At least half the world’s population lives in countries where there are more private security workers than public police officers, according to a new Guardian analysis.
More than 40 countries – including the US, China, Canada, Australia and the UK – have more workers hired to protect specific people, places and things than police officers with a mandate to protect the public at large, according to the data. In Britain, 232,000 private guards were employed in 2015, compared with 151,000 police.
The global market for private security services, which include private guarding, surveillance and armed transport, is now worth an estimated $180bn (£140bn), and is projected to grow to $240bn by 2020. This far outweighs the total international aid budget to end global poverty ($140bn a year) – and the GDPs of more than 100 countries, including Hungary and Morocco.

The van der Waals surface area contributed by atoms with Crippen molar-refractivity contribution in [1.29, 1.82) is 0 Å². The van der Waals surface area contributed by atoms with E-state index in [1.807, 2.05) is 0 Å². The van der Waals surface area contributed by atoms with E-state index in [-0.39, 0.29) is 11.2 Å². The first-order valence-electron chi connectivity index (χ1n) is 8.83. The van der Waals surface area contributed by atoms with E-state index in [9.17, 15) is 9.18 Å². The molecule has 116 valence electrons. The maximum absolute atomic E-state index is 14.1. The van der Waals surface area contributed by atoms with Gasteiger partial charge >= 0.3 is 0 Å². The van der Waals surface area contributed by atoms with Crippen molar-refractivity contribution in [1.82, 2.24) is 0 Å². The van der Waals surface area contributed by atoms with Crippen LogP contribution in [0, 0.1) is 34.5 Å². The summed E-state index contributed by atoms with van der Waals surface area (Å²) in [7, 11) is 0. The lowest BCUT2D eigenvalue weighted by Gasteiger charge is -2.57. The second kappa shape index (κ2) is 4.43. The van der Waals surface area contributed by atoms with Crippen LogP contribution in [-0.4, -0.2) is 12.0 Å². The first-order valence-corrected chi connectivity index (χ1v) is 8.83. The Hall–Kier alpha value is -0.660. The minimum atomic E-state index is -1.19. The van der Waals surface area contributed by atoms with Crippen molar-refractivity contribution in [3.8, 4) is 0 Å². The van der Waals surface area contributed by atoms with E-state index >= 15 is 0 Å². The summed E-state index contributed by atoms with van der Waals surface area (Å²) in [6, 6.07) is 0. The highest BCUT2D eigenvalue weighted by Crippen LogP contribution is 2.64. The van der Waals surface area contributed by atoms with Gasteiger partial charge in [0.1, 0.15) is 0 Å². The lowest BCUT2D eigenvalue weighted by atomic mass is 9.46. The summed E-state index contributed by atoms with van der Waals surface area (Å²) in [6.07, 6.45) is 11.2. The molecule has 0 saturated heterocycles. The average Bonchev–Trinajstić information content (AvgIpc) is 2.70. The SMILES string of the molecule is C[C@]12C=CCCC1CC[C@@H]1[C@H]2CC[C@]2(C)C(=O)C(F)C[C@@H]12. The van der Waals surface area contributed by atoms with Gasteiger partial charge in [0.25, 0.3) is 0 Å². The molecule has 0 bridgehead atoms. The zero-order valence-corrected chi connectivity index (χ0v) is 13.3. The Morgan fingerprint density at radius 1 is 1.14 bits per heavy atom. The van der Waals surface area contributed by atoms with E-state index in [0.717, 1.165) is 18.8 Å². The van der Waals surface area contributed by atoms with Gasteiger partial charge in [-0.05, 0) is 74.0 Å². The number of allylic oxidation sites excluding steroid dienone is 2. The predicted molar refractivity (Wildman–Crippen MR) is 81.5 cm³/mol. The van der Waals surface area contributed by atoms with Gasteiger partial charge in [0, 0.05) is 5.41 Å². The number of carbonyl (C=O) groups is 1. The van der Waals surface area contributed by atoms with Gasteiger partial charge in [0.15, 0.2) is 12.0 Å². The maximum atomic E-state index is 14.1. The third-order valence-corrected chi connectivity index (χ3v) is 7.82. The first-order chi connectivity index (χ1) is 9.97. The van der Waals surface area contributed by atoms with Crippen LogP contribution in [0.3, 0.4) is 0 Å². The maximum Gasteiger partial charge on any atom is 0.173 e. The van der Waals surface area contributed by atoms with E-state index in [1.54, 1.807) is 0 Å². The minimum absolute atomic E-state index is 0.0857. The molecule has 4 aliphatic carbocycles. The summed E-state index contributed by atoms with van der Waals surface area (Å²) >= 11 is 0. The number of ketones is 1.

Around the world, private security guards patrol shopping malls, elite gated communities and some public streets. They often wear uniforms that resemble police clothing and in some countries, including Spain and Italy, private guards carry handguns as well.
From El Salvador to Vietnam, private guards restrict access to walled elite residential enclaves that are cut off from the cities around them. In Myanmar’s commercial capital, Yangon, guards and metal detectors block entrances to luxury hotels that tower over the extreme poverty surrounding them.